Barber will be speaking at CASE's Conference on Diverse Philanthropy and Leadership, April 12–13, in Washington, D.C.
The gifts you raised for the National Museum of African American History came primarily from African-American donors. Did you cultivate them differently than nonblack donors?
No, my approach has always been the same. I believe in the power of one-on-one visits and strong cultivation to build relationships with new audiences. There's a perception that different donor bases must be handled differently, but at the end of the day, they're all philanthropists. They should be given the same respect and attention that every donor is entitled to receive.
Few things sound scarier than cold-calling, but you're a big fan. Why?
My philosophy is: Don't fight over the existing donor base—look for new donors. When I worked in college athletics, I discovered a prospect base that was overlooked: women. I started soliciting and cultivating relationships with female donors, and it was amazing how much support they gave to athletics. It was the same at the Smithsonian. The previous donor base was not as broad as it could be. I decided to begin my cold calls and find a new audience. If you have a project with a strong mission, a strong leader, and tangible goals, you can build a donor audience from scratch. Cold calls are necessary, and you're going to have to make a lot of them. Don't say no for your prospects. Let them tell you no.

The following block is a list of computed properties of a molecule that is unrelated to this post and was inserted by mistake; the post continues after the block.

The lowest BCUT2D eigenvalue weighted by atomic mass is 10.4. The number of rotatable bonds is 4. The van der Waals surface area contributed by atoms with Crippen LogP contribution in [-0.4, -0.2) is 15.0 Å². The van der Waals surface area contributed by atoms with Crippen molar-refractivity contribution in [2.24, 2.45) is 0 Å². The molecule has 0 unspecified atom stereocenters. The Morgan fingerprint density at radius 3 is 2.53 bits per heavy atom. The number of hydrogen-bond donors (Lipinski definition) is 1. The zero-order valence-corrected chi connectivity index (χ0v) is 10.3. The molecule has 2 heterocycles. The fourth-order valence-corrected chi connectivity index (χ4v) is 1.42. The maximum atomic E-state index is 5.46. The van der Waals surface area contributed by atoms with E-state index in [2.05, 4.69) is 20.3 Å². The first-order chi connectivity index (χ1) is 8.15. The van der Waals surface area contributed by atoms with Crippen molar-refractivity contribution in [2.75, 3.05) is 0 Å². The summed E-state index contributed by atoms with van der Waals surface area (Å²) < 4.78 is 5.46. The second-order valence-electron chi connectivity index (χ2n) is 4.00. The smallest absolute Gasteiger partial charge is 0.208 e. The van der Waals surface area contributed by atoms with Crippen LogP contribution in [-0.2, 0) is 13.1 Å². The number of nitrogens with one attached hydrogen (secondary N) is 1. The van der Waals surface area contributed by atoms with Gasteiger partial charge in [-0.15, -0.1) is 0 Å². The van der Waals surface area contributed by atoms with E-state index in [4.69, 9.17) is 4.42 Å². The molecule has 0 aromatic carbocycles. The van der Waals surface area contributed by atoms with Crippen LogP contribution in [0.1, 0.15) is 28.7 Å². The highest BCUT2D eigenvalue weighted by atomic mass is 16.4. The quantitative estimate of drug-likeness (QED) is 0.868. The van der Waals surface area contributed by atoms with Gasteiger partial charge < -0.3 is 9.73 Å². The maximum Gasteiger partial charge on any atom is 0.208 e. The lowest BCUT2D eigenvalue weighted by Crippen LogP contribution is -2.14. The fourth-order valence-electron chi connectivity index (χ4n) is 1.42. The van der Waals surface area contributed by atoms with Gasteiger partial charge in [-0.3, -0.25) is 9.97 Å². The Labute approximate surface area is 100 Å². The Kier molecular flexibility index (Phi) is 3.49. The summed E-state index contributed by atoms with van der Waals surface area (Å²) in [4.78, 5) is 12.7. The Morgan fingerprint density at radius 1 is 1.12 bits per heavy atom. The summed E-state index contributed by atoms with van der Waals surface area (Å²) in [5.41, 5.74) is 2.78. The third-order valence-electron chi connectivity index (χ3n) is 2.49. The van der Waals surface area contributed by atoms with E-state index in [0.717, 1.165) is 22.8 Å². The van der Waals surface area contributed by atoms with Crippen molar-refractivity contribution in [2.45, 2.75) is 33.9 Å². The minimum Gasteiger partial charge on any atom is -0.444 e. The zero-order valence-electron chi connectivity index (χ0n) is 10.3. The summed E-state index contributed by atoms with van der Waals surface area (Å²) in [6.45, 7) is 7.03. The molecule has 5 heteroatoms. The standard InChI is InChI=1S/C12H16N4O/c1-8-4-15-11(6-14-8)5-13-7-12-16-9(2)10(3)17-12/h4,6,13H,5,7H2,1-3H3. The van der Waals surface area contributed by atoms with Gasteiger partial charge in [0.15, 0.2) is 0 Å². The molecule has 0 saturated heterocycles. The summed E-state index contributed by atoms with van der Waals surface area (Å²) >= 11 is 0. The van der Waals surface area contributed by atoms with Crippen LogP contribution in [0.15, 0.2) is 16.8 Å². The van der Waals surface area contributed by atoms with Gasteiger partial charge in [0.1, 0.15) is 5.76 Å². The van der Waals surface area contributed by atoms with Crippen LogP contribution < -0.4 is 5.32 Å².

How do you manage disappointment when a donor declines a proposal?
Our role is to help donors align with the objectives of the institution. Not all individuals will align with those goals. I don't look at it as rejection per se. You're spreading the word as an advocate for your organization. Every gift officer has experienced disappointment after coming close to closing a gift that didn't materialize. Sometimes it isn't a good fit, but in other cases there needs to be an assessment about what went wrong.
What advice do you have for cultivating relationships with big-name donors?
Generally, it's very different. You typically aren't talking to that celebrity or athlete personally. You're talking to the spouses a lot. You're working with their managers or executive assistants. How you work with their team to succinctly get the message across is crucial. However, a lot of the people around these individuals are not the ones who will help them make that decision, so it's a matter of identifying the right person. That takes a long time. You have to build a circle of trust around their friends or their networks so they will let you in. It's not a simple thing.
Does the museum's fundraising success help erode stereotypes about minority giving and philanthropy?
The success definitely buries stereotypes. I have to give credit: The entire frontline team was African-American. I have never seen a stronger group of fundraisers in my career. Organizations should really consider investing in diverse frontline teams. They should also strive for diversity on their executive teams and within board leadership.
People of diverse backgrounds have the capacity to make significant gifts. They have diverse interests—they're art collectors, history buffs, and scientists, and they should be cultivated with that in mind. Organizations struggling to find diverse donors are going to have to do cold calls and do diligent groundwork to identify individuals in those communities who align with the goals and vision of their organization. They're out there.